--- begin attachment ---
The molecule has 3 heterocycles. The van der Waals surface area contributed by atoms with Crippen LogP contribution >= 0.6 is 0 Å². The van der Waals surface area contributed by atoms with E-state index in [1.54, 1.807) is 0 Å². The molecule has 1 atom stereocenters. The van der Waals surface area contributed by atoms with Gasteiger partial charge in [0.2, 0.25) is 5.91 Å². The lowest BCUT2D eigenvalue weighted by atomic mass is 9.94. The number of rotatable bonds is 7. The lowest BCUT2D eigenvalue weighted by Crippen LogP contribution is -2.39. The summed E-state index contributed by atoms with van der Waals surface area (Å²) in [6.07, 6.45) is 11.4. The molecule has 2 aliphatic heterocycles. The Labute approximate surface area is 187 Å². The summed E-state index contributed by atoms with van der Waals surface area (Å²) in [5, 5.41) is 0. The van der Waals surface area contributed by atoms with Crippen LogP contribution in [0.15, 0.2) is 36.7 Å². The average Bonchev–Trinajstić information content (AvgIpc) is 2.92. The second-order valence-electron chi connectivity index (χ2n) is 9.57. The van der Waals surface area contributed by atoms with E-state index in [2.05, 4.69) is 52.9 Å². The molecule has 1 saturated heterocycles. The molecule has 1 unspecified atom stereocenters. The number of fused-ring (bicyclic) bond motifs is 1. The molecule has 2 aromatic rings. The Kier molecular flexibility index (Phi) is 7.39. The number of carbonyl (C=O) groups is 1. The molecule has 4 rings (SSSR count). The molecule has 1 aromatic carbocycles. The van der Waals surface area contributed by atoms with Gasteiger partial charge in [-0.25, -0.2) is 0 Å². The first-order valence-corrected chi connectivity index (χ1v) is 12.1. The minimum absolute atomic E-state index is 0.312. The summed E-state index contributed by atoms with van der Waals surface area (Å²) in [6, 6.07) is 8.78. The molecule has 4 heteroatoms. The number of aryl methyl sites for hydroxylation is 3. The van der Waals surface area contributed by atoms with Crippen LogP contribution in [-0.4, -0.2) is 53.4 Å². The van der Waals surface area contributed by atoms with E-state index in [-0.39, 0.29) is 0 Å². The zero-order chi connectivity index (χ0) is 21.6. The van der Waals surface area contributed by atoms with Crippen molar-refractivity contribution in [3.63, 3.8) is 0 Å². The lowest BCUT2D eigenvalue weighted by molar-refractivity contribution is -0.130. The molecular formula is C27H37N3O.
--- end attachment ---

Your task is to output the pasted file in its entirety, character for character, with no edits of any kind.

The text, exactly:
The molecule has 3 heterocycles. The van der Waals surface area contributed by atoms with Crippen LogP contribution >= 0.6 is 0 Å². The van der Waals surface area contributed by atoms with E-state index in [1.54, 1.807) is 0 Å². The molecule has 1 atom stereocenters. The van der Waals surface area contributed by atoms with Gasteiger partial charge in [0.2, 0.25) is 5.91 Å². The lowest BCUT2D eigenvalue weighted by atomic mass is 9.94. The number of rotatable bonds is 7. The lowest BCUT2D eigenvalue weighted by Crippen LogP contribution is -2.39. The summed E-state index contributed by atoms with van der Waals surface area (Å²) in [6.07, 6.45) is 11.4. The molecule has 2 aliphatic heterocycles. The Labute approximate surface area is 187 Å². The summed E-state index contributed by atoms with van der Waals surface area (Å²) in [5, 5.41) is 0. The van der Waals surface area contributed by atoms with Crippen LogP contribution in [0.15, 0.2) is 36.7 Å². The average Bonchev–Trinajstić information content (AvgIpc) is 2.92. The second-order valence-electron chi connectivity index (χ2n) is 9.57. The van der Waals surface area contributed by atoms with E-state index in [2.05, 4.69) is 52.9 Å². The molecule has 1 saturated heterocycles. The molecule has 1 unspecified atom stereocenters. The number of fused-ring (bicyclic) bond motifs is 1. The molecule has 2 aromatic rings. The Kier molecular flexibility index (Phi) is 7.39. The number of carbonyl (C=O) groups is 1. The molecule has 4 rings (SSSR count). The molecule has 1 aromatic carbocycles. The van der Waals surface area contributed by atoms with Gasteiger partial charge in [-0.25, -0.2) is 0 Å². The first-order valence-corrected chi connectivity index (χ1v) is 12.1. The minimum absolute atomic E-state index is 0.312. The summed E-state index contributed by atoms with van der Waals surface area (Å²) in [6, 6.07) is 8.78. The molecule has 4 heteroatoms. The number of aryl methyl sites for hydroxylation is 3. The van der Waals surface area contributed by atoms with Crippen LogP contribution in [-0.4, -0.2) is 53.4 Å². The van der Waals surface area contributed by atoms with E-state index in [-0.39, 0.29) is 0 Å². The zero-order chi connectivity index (χ0) is 21.6. The van der Waals surface area contributed by atoms with Crippen molar-refractivity contribution in [3.63, 3.8) is 0 Å². The lowest BCUT2D eigenvalue weighted by molar-refractivity contribution is -0.130. The molecular formula is C27H37N3O.